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Prognosis

Patients with a first non-Q-wave myocardial infarction had more re-infarctions, more coronary insufficiency, less congestive heart failure, and similar mortality rates as patients with a first Q-wave myocardial infarction

ACP J Club. 1993 Mar-April;118:52. doi:10.7326/ACPJC-1993-118-2-052


Source Citation

Berger CJ, Murabito JM, Evans JC, Anderson KM, Levy D. Prognosis after first myocardial infarction. Comparison of Q-wave and non-Q-wave myocardial infarction in the Framingham Heart Study. JAMA. 1992 Sep 23/30;268:1545-51.


Abstract

Objective

To compare a first Q-wave with non-Q-wave myocardial infarction (MI) for the incidence of re-infarction, cardiac death, and of other cardiac events in patients enrolled in the Framingham Heart Study.

Design

Inception cohort followed for a mean of 5.1 years.

Setting

Population-based study in Framingham, Massachusetts.

Patients

363 patients (mean age 67 y, 62% men) who had a first-recognized MI. 77% were Q-wave infarctions. Exclusion criteria were left bundle branch block, ventricular pacemakers, or coronary bypass surgery. Follow-up was > 99%.

Assessment of prognostic factors

Height, weight, blood pressure, smoking history, blood glucose, and plasma total cholesterol were assessed at biennial visits. Interim MIs were identified by medical history and 12-lead electrocardiograms (ECGs), as well as by hospital chart review for admission history, cardiac enzymes, and serial ECGs, and were classified for Q-wave and non-Q-wave status.

Main outcome measures

Re-infarction and death from coronary heart disease. Secondary outcomes were coronary insufficiency, congestive heart failure, sudden death, and all-cause mortality.

Main results

Patients having a first non-Q-wave MI had a higher rate of re-infarction compared with those having a Q-wave infarction (45% vs 27% at 10 years {absolute difference 18%, 95% CI 6% to 30%}*; P = 0.02). The higher rate of re-infarction after non-Q-wave infarctions was significant only in men (33% vs 13% {absolute difference 20%, CI 6% to 34%}*; P = 0.005); and for those < 65 years of age (P = 0.02, relative odds ratio [OR] 2.4, CI 1.1 to 5.1). The incidence of coronary heart disease deaths after infarctions did not differ (44% vs 51%). Multivariate analysis identified 2 independent predictors of re-infarction: non-Q-wave infarctions (relative OR 1.8, CI 1.1 to 3.1) and baseline hypertension (relative OR 1.8, CI 1.1 to 3.2). Q-wave status did not influence the incidence of sudden death or all-cause mortality. Rates increased for congestive heart failure after Q-wave infarctions (P = 0.05) and for the development of coronary insufficiency after non-Q-wave infarctions (P = 0.03).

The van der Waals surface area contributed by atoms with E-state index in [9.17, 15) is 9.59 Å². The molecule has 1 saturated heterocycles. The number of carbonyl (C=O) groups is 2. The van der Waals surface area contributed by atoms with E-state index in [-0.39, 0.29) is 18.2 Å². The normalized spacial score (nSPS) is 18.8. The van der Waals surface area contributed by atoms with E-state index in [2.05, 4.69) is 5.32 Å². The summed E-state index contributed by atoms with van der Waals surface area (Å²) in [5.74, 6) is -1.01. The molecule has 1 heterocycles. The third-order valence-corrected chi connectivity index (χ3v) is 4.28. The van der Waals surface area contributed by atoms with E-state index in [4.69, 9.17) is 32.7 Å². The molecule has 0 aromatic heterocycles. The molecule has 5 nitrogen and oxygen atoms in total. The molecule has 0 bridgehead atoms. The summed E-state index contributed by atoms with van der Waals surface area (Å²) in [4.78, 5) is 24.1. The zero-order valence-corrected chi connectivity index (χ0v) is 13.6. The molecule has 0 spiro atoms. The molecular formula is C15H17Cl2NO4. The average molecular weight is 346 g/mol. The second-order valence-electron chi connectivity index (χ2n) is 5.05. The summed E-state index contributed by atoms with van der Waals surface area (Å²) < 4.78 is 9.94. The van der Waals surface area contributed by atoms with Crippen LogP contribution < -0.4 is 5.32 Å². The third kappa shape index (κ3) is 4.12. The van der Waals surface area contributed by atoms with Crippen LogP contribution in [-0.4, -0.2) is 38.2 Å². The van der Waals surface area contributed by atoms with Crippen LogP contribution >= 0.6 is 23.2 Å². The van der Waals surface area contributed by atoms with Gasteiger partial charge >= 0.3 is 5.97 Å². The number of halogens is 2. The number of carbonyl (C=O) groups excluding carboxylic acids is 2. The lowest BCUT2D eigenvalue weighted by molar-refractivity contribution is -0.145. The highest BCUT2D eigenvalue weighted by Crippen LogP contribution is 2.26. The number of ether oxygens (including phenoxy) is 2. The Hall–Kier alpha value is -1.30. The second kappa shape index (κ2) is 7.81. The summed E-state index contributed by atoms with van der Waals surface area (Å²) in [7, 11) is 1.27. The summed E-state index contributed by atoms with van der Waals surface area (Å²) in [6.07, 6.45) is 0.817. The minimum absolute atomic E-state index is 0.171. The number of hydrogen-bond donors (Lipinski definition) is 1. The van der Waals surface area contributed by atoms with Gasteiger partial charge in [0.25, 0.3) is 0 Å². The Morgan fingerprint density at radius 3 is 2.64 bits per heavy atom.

Conclusions

Patients having first non-Q-wave myocardial infarctions had more re-infarctions, developed more coronary insufficiency, had less congestive heart failure, and had similar mortality rates when compared with patients having first Q-wave myocardial infarctions.

Source of funding: Not stated.

For article reprint: Dr. J.M. Murabito, Framingham Heart Study, 5 Thurber Street, Framingham, MA 01701, USA. FAX 617-735-4921.

*Numbers calculated from data in article.


Commentary

This report from the Framingham Study provides an interesting perspective on outcome associated with a first Q-wave and non-Q-wave MI. The clinical axiom that non-Q-wave infarction is necessarily associated with a low mortality rate has been corrected. The collection of data using the Framingham cohort ensures quality of ascertainment but has the drawback of involving a population with a very high level of medical care (medical therapy and coronary bypass grafting). The extent that this may have changed the outcomes was not addressed by the study. The study also occurred before the advent of thrombolytic therapy, which may alter the relevance of its findings.

Overall, the results support the general notion that non-Q-wave infarction often involves incomplete occlusion of the epicardial coronary vessel, a situation that is unstable with substantial risk for further ischemia and complete occlusion. In the reperfusion era, many Q-wave infarctions are now also associated with a patent infarct artery.

An important caveat concerning this study is that it included patients with a first infarction and without left bundle branch block. Patients with multiple infarction and an already abnormal QRS complex are much more likely to have non-Q-wave infarction associated with multivessel disease and severe left ventricular dysfunction. These patients have an extremely poor prognosis.

The clinical implications of these results are that regardless of the ECG findings, every patient with acute MI should be evaluated for left ventricular function, inducible ischemia, and risk factors for progression of disease.

Robert M. Califf, MD
Duke UniversityDurham, North Carolina, USA